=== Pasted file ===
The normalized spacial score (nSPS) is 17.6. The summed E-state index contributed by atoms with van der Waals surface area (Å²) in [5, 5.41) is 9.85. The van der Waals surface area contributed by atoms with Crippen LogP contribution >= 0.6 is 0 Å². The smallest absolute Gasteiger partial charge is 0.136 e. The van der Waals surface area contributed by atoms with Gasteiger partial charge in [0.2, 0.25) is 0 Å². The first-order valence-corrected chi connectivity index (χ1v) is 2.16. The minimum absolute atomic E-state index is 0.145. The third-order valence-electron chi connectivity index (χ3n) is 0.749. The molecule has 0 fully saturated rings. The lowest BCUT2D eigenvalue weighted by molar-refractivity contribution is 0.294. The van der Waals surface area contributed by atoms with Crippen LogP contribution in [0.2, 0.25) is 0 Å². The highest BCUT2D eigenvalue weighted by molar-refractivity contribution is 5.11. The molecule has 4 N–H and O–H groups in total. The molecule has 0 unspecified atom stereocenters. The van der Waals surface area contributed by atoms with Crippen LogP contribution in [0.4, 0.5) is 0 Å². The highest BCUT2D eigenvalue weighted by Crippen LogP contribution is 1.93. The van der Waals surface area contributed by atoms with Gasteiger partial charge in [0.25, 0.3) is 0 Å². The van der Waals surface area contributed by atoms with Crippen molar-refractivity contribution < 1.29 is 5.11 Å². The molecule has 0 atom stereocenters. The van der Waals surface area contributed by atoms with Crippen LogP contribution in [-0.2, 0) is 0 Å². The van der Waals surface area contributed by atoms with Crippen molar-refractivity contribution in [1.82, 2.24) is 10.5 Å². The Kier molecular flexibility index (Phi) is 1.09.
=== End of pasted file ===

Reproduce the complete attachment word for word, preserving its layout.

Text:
The normalized spacial score (nSPS) is 17.6. The summed E-state index contributed by atoms with van der Waals surface area (Å²) in [5, 5.41) is 9.85. The van der Waals surface area contributed by atoms with Crippen LogP contribution >= 0.6 is 0 Å². The smallest absolute Gasteiger partial charge is 0.136 e. The van der Waals surface area contributed by atoms with Gasteiger partial charge in [0.2, 0.25) is 0 Å². The first-order valence-corrected chi connectivity index (χ1v) is 2.16. The minimum absolute atomic E-state index is 0.145. The third-order valence-electron chi connectivity index (χ3n) is 0.749. The molecule has 0 fully saturated rings. The lowest BCUT2D eigenvalue weighted by molar-refractivity contribution is 0.294. The van der Waals surface area contributed by atoms with Crippen LogP contribution in [0.2, 0.25) is 0 Å². The highest BCUT2D eigenvalue weighted by molar-refractivity contribution is 5.11. The molecule has 4 N–H and O–H groups in total. The molecule has 0 unspecified atom stereocenters. The van der Waals surface area contributed by atoms with Crippen LogP contribution in [0.4, 0.5) is 0 Å². The highest BCUT2D eigenvalue weighted by Crippen LogP contribution is 1.93. The van der Waals surface area contributed by atoms with Gasteiger partial charge in [0.25, 0.3) is 0 Å². The van der Waals surface area contributed by atoms with Crippen molar-refractivity contribution < 1.29 is 5.11 Å². The molecule has 0 atom stereocenters. The van der Waals surface area contributed by atoms with Crippen LogP contribution in [-0.2, 0) is 0 Å². The van der Waals surface area contributed by atoms with Crippen molar-refractivity contribution in [1.82, 2.24) is 10.5 Å². The Kier molecular flexibility index (Phi) is 1.09.